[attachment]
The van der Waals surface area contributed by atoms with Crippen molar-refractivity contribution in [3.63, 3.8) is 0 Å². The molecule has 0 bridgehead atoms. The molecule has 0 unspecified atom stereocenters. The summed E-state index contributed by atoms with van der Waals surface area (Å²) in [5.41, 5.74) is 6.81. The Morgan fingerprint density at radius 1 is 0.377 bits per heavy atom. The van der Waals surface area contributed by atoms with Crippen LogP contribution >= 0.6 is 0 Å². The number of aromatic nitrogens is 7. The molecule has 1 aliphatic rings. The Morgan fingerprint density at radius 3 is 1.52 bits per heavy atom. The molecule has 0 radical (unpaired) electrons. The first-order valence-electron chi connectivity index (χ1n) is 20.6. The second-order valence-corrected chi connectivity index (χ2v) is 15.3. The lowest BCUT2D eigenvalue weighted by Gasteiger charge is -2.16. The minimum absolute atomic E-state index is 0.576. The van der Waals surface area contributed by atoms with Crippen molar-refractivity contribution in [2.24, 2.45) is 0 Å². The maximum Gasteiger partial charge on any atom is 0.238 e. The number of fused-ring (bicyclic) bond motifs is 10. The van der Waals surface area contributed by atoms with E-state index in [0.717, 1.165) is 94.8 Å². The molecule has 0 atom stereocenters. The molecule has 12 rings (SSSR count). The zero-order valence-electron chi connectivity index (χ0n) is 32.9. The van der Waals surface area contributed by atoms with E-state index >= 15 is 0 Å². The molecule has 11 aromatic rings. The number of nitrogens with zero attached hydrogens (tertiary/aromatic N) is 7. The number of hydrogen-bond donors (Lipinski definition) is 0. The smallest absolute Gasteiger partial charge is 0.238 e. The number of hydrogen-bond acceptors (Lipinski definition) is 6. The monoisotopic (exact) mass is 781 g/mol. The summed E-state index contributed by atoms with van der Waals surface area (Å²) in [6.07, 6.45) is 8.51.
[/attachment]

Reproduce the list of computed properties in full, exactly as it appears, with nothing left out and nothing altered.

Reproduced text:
The van der Waals surface area contributed by atoms with Crippen molar-refractivity contribution in [3.63, 3.8) is 0 Å². The molecule has 0 bridgehead atoms. The molecule has 0 unspecified atom stereocenters. The summed E-state index contributed by atoms with van der Waals surface area (Å²) in [5.41, 5.74) is 6.81. The Morgan fingerprint density at radius 1 is 0.377 bits per heavy atom. The van der Waals surface area contributed by atoms with Crippen LogP contribution >= 0.6 is 0 Å². The number of aromatic nitrogens is 7. The molecule has 1 aliphatic rings. The Morgan fingerprint density at radius 3 is 1.52 bits per heavy atom. The molecule has 0 radical (unpaired) electrons. The first-order valence-electron chi connectivity index (χ1n) is 20.6. The second-order valence-corrected chi connectivity index (χ2v) is 15.3. The lowest BCUT2D eigenvalue weighted by Gasteiger charge is -2.16. The minimum absolute atomic E-state index is 0.576. The van der Waals surface area contributed by atoms with Crippen molar-refractivity contribution in [2.24, 2.45) is 0 Å². The maximum Gasteiger partial charge on any atom is 0.238 e. The number of fused-ring (bicyclic) bond motifs is 10. The van der Waals surface area contributed by atoms with E-state index in [0.717, 1.165) is 94.8 Å². The molecule has 0 atom stereocenters. The molecule has 12 rings (SSSR count). The zero-order valence-electron chi connectivity index (χ0n) is 32.9. The van der Waals surface area contributed by atoms with E-state index >= 15 is 0 Å². The molecule has 11 aromatic rings. The number of nitrogens with zero attached hydrogens (tertiary/aromatic N) is 7. The number of hydrogen-bond donors (Lipinski definition) is 0. The smallest absolute Gasteiger partial charge is 0.238 e. The number of hydrogen-bond acceptors (Lipinski definition) is 6. The monoisotopic (exact) mass is 781 g/mol. The summed E-state index contributed by atoms with van der Waals surface area (Å²) in [6.07, 6.45) is 8.51.